Molecular Neuroscience.  The discovery of the double helix by Watson and Crick in 1952 gave rise to a central dogma in molecular biology, according to which genes (encoded in DNA) give rise to messenger RNAs which encodeproteins, the workhorses of the cell. The discovery a few years ago of microRNAs, a class of small non-coding genetic elements that control the translation of target messenger RNAs, highlighted a new layer of gene regulation downstream from DNA.  MicroRNAs have been described in numerous species across the evolutionary spectrum, and there are thought to be about 500 different microRNAs encoded in the human genome.  Although microRNAs are very short (only 21 nucleotides long), each is thought to bind to a number of different messenger RNA targets. Thus they may have a very profound effect on gene action in both the human brain and in simpler experimental animals. The existence of microRNAs has been known for several years but only recently has it become recognized that they are particularly important in the nervous system where they serve, among other functions, to regulate synaptic strength—the effectiveness with which one neuron communicates with another.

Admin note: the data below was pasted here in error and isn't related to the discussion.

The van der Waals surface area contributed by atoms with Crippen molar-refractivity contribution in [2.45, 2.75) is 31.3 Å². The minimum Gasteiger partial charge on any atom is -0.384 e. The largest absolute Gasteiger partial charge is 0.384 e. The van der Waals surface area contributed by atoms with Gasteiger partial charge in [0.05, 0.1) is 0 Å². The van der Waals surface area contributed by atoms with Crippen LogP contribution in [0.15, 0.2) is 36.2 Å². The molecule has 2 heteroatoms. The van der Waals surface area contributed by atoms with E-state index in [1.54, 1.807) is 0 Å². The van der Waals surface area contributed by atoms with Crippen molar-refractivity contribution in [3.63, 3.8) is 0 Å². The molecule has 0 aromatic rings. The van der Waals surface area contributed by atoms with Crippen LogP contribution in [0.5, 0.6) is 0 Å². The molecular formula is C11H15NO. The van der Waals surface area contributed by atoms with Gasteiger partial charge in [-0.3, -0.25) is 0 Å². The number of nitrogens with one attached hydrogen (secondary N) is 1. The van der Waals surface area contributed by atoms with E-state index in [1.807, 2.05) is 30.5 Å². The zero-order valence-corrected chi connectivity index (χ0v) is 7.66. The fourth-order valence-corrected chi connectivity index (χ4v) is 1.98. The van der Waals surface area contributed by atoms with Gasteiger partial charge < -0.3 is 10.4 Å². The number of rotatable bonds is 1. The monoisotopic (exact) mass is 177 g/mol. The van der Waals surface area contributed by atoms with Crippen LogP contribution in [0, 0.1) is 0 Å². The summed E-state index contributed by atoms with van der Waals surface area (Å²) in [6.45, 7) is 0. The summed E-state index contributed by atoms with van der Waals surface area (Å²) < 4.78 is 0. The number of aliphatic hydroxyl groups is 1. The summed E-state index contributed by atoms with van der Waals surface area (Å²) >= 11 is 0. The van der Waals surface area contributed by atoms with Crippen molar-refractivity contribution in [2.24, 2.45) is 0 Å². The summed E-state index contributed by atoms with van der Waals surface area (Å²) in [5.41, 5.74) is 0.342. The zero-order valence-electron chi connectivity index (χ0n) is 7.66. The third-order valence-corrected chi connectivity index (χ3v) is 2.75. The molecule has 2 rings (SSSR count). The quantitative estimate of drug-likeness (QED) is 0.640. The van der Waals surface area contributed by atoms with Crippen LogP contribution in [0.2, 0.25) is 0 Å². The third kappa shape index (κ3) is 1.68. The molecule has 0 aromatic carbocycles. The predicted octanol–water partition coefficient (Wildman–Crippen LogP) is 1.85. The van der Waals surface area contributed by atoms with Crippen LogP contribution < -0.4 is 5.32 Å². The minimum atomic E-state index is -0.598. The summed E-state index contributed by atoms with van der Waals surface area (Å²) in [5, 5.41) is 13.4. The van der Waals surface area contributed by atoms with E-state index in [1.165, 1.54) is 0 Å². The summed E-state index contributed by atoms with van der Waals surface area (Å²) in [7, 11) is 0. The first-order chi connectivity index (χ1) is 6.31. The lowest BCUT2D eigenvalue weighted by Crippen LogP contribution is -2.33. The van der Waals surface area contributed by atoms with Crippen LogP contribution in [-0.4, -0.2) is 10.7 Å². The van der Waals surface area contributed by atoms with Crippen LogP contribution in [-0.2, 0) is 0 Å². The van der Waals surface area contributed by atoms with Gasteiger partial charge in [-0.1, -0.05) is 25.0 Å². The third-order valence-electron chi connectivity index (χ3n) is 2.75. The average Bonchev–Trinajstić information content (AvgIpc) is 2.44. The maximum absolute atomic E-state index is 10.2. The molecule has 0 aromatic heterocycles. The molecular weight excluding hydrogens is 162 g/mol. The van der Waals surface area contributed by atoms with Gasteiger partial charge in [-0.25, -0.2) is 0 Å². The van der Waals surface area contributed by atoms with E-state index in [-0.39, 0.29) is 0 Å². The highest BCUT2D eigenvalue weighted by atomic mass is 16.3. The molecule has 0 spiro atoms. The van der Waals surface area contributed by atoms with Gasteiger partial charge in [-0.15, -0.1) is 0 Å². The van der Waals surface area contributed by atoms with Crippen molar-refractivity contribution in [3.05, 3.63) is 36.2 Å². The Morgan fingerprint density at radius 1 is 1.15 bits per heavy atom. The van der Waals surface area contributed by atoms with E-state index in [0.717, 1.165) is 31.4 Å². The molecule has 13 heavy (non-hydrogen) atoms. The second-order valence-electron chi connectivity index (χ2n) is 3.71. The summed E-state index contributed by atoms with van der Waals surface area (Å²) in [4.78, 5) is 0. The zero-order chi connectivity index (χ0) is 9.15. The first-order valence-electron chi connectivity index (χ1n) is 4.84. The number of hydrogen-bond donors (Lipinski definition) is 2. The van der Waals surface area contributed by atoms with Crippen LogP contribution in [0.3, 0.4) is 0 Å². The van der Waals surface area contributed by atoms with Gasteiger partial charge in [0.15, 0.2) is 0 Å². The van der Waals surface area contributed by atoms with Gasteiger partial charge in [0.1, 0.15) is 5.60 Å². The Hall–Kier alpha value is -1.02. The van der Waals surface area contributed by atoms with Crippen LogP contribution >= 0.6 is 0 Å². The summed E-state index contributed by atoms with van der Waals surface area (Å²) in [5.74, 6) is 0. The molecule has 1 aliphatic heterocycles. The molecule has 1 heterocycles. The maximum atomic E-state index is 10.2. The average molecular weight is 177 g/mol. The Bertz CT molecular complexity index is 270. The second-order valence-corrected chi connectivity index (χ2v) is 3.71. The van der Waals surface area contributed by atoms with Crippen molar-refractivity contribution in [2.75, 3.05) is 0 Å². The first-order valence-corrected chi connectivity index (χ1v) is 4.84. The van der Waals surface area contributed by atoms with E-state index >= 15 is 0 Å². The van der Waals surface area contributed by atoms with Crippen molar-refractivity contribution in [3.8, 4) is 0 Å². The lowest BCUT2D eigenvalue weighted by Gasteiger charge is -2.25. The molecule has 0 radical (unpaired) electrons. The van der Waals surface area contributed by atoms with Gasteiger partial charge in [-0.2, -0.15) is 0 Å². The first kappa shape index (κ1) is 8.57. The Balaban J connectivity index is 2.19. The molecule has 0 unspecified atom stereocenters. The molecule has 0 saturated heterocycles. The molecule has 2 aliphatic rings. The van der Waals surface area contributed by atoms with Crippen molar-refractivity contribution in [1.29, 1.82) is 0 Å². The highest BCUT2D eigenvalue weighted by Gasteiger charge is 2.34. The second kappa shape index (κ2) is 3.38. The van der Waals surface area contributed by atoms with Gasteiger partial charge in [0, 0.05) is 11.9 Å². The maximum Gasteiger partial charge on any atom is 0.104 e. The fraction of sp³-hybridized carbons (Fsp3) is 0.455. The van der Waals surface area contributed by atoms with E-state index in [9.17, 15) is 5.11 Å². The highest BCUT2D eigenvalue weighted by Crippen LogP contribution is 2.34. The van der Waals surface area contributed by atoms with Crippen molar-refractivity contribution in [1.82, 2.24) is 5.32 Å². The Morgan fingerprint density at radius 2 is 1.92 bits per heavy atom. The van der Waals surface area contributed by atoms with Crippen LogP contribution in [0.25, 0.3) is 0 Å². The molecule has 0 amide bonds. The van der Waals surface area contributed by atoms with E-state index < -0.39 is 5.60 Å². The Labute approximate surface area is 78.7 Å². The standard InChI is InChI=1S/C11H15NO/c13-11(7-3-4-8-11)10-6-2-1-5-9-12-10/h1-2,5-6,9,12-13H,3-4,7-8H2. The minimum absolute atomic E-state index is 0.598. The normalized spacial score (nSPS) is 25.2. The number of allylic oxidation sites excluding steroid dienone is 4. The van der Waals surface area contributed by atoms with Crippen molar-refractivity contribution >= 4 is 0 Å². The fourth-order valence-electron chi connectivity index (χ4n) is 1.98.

In the year 2006, two important papers emerged in this area. The first one by Ashraf and Kunes revealed that a microRNA regulates the synthesis of proteins locally at  synapses in the Drosophila brain following learning and that microNRAs are essential regulatory components at the synapse of memory storage. A second example is from Michael Greenberg’s laboratory, where it was discovered that a brain-specific microRNA is important for the development of dendritic spines in hippocampal neurons. They demonstrated that a particular microRNA inhibits development and maturation of the spine, which is a preferential site of contact between neurons that form a synapse together.  In both cases these microRNAs have turned out to be very important for the formation of synapses and for synaptic plasticity. Thus, these discoveries open up a new molecular treasure chest, a new level of regulation that had not been appreciated.